Improving child health care in Botswana: what can be done?
Lynn Tuisiree Tjirare, Lebapotswe Tlale
Received: 01 Apr 2021 - Accepted: 09 Aug 2021 - Published: 16 Aug 2021
Domain: Maternal and child health,Public health
Keywords: Child health, Botswana, integrated management, childhood illnesses
©Lynn Tuisiree Tjirare et al. Pan African Medical Journal (ISSN: 1937-8688). This is an Open Access article distributed under the terms of the Creative Commons Attribution International 4.0 License (https://creativecommons.org/licenses/by/4.0/), which permits unrestricted use, distribution, and reproduction in any medium, provided the original work is properly cited.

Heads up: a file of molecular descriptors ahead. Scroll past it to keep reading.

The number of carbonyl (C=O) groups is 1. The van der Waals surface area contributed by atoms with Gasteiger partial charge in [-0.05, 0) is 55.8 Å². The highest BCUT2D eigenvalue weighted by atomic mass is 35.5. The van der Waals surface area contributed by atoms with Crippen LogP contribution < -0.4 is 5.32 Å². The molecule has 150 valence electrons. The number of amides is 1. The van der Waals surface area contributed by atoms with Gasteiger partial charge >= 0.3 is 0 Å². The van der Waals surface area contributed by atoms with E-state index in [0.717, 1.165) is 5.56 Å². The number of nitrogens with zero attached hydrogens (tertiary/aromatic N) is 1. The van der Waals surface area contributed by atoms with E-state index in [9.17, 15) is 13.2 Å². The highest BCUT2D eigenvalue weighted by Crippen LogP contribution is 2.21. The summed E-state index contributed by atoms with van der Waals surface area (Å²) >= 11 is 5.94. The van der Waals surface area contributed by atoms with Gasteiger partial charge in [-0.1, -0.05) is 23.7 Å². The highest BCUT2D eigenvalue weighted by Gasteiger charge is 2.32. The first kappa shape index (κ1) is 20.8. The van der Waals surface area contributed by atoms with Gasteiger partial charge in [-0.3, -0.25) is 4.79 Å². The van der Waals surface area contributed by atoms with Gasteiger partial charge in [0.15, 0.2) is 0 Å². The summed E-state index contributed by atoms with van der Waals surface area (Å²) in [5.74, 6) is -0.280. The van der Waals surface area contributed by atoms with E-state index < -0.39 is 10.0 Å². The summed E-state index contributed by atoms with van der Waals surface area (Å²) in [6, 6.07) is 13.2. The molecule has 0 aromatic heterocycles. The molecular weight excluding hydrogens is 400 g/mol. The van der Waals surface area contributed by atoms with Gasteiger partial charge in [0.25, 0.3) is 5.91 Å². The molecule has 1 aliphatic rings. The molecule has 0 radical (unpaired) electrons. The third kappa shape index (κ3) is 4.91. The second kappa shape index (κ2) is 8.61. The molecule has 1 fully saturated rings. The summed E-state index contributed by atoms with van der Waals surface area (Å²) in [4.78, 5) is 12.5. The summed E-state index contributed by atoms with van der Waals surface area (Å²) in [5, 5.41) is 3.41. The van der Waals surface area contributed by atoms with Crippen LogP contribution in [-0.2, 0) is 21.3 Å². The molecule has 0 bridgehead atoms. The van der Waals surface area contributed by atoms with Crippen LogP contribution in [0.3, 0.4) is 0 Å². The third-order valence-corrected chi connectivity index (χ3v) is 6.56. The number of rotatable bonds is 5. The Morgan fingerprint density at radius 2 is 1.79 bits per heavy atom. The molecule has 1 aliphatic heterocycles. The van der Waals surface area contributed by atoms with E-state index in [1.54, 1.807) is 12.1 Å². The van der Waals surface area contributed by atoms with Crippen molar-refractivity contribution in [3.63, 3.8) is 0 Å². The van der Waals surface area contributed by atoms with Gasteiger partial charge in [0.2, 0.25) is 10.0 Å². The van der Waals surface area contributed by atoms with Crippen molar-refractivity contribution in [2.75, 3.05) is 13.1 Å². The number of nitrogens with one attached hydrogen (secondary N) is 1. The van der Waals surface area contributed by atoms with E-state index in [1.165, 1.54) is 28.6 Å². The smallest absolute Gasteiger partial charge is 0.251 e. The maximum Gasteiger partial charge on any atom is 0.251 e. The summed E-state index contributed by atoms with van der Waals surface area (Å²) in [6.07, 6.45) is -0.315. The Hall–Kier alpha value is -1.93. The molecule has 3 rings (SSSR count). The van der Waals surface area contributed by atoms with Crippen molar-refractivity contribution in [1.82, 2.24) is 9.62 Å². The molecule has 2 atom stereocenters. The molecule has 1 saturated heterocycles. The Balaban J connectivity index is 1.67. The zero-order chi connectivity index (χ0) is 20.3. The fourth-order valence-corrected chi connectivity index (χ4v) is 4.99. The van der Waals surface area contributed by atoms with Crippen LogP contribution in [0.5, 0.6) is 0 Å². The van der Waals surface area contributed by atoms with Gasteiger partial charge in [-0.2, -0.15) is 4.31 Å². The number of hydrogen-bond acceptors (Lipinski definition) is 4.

Cite this article: Lynn Tuisiree Tjirare et al. Improving child health care in Botswana: what can be done?. Pan African Medical Journal. 2021;39:242. [doi: 10.11604/pamj.2021.39.242.29139]
Available online at: https://www.panafrican-med-journal.com/content/article/39/242/full
Improving child health care in Botswana: what can be done?
Access to appropriate healthcare for children remains a challenge in Botswana, as evidenced by the under five mortality rate and integrated management of childhood illness indicators. Successful implementation of the integrated management of childhood illnesses strategy can drastically reduce child mortality through innovation, national health care worker training coverage, enhanced supervision and use of guidelines.